Cyclophosphamide was the mainstay of treatment for severe manifestations of lupus following landmark trials of the 1980s, especially for bad renal, CNS or pulmonary disease. This can be given as intermittent intravenous bolus infusions. The dose and frequency used will depend upon the severity of disease. However, a regime of 500mg of intravenous cyclophosphamide given every two weeks for a course of treatment plus initial pulsed intravenous steroid followed by oral steroids is often used. Mycophenolate is proving to be a less toxic and useful alternative to cyclophosphamide and has supplanted it in moderately severe cases and in many patients with renal lupus, although cyclophosphamide may still have a place in the induction phase of treatment in severe disease. If cyclophosphamide is used then transferring to mycophenolate, azathioprine or methotrexate for maintenance treatment should be done as soon as possible. The biologic therapies belimumab or rituximab may be considered, where patients have failed to respond to other immunosuppressive drugs, due to inefficacy or intolerance.

Additional treatments used in severe lupus include intravenous immunoglobulins, plasma exchange and several new therapies are under development. Intravenous immunoglobulin is used for thrombocytopenia but can be helpful for other manifestations. Plasma exchange is used rarely now but some clinicians believe that it can be helpful in acute, severe disease, particularly cerebral lupus.


It has become clear in recent years that lupus is a major risk factor for the development of cardiovascular disease and that myocardial infarction and stroke are much more common in people with lupus than in the general population. As well as conventional risk factors such as hypertension, hyperlipidaemia, smoking and obesity, other factors are involved. These include antiphospholipid antibodies; endothelial dysfunction and lipid peroxidation in the vessel wall; use of NSAIDs and HRT, and steroid-induced diabetes. As well as seeking optimal control of the disease, it is imperative to check blood pressure and fasting lipids and glucose regularly, to institute appropriate treatment where necessary and to strongly discourage smoking in order to minimise cardiovascular risk factors.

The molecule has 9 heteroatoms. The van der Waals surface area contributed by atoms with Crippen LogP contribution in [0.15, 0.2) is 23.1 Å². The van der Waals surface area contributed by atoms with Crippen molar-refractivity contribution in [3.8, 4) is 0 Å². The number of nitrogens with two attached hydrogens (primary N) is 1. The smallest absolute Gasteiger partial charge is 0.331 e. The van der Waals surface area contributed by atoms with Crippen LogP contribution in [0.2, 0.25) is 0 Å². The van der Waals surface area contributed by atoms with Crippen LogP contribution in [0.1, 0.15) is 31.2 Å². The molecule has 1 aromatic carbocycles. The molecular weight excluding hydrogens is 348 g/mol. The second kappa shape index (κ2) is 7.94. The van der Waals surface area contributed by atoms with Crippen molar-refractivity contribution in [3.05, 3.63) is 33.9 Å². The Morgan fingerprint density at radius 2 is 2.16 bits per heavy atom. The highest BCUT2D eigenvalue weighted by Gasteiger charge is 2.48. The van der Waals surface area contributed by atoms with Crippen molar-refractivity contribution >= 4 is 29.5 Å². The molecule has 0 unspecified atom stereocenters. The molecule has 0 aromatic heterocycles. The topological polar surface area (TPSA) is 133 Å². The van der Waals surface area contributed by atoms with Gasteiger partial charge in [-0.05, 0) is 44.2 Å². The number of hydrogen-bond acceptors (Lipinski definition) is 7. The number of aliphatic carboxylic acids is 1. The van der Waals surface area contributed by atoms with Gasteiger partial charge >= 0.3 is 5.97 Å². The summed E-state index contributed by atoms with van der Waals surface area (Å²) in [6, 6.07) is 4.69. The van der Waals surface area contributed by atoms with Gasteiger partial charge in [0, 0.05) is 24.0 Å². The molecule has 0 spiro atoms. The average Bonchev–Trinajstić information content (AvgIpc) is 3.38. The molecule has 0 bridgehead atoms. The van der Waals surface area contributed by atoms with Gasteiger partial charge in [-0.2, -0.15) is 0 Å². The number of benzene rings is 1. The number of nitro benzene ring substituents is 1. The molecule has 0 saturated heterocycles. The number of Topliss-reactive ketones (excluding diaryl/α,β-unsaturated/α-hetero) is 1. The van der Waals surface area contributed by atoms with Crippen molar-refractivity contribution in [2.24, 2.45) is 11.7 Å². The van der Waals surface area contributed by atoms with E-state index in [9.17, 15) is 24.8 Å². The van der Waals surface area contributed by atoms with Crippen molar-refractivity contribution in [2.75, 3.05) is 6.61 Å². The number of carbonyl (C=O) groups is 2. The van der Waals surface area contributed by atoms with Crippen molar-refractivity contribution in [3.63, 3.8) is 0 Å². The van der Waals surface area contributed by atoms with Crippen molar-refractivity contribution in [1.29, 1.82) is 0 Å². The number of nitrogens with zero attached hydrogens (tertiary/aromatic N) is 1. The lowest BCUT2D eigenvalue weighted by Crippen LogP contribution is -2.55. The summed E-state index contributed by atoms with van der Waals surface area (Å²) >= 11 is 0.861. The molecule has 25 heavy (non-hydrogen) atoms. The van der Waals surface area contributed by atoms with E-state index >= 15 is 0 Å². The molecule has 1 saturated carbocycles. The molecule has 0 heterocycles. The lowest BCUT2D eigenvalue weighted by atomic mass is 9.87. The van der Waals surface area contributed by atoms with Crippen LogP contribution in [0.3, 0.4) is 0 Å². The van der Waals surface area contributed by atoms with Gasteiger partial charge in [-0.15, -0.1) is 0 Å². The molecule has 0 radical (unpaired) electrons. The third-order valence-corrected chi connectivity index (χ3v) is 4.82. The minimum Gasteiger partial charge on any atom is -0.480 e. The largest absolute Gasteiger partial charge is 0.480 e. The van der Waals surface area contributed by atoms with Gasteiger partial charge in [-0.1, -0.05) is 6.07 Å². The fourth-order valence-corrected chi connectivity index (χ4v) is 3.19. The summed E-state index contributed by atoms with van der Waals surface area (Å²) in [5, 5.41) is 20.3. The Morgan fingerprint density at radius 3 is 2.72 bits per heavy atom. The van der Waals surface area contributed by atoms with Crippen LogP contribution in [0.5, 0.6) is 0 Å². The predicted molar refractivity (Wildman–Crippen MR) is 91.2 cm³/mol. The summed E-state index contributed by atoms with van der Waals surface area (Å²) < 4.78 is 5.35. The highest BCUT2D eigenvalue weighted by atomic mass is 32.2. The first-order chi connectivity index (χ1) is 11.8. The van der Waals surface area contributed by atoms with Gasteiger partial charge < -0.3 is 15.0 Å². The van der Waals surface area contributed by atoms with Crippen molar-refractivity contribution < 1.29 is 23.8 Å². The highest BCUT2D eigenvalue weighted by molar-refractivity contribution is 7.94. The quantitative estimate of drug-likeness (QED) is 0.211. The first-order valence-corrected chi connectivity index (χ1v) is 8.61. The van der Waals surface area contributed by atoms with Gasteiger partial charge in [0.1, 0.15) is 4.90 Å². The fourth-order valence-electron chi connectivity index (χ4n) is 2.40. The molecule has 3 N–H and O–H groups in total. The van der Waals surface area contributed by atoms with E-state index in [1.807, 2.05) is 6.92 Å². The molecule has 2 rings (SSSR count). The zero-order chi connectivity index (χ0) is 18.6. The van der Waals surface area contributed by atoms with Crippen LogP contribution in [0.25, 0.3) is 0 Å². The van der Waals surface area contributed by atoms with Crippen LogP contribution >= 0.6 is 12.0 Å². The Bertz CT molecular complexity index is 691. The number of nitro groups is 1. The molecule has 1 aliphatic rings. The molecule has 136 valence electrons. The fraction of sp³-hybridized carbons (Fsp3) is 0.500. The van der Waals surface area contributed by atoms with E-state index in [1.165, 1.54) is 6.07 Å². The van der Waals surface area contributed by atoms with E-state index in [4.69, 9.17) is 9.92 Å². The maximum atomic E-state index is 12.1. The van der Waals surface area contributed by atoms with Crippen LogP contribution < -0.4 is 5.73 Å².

Comments on individual drugs


The correct use of steroids is a key to the management of lupus. The disease may be under-treated but a more common mistake is to continue high dose steroids for too long. Mild disease may not require any steroids at all but if needed respond to less than or equal to 15 mg of prednisolone daily for 1-2 weeks then maintenance dose of less than or equal to 7.5mg daily with the disease-modifying drugs hydroxychloroquine (HCQ) and methotrexate (MTX) and short courses of NSAIDs for symptomatic control. These drugs allow for the avoidance of or dose reduction of corticosteroids and steroid related side effects such as cataracts, osteoporotic fractures and cardiovascular damage. For arthritis intra-articular (IA) or intra-muscular (IM) injection of 80-120mg methylprednisolone should be used. For more severe disease i.v. methylprednisolone 500mg x 1-3 doses and/or oral prednisolone of 30mg per day is required to induce remission, either on their own, or more often, as part of a treatment protocol with another immunosuppressive drug. Every effort should be made to taper the dose to the lowest sufficient to maintain disease control. In patients who have had severe disease there is often a flare-up when the daily prednisolone dose is reduced to between 7.5 and 15mg daily. This should be borne in mind when monitoring someone with lupus and it is often wise to reduce the prednisolone cautiously when the daily dose is below 15mg.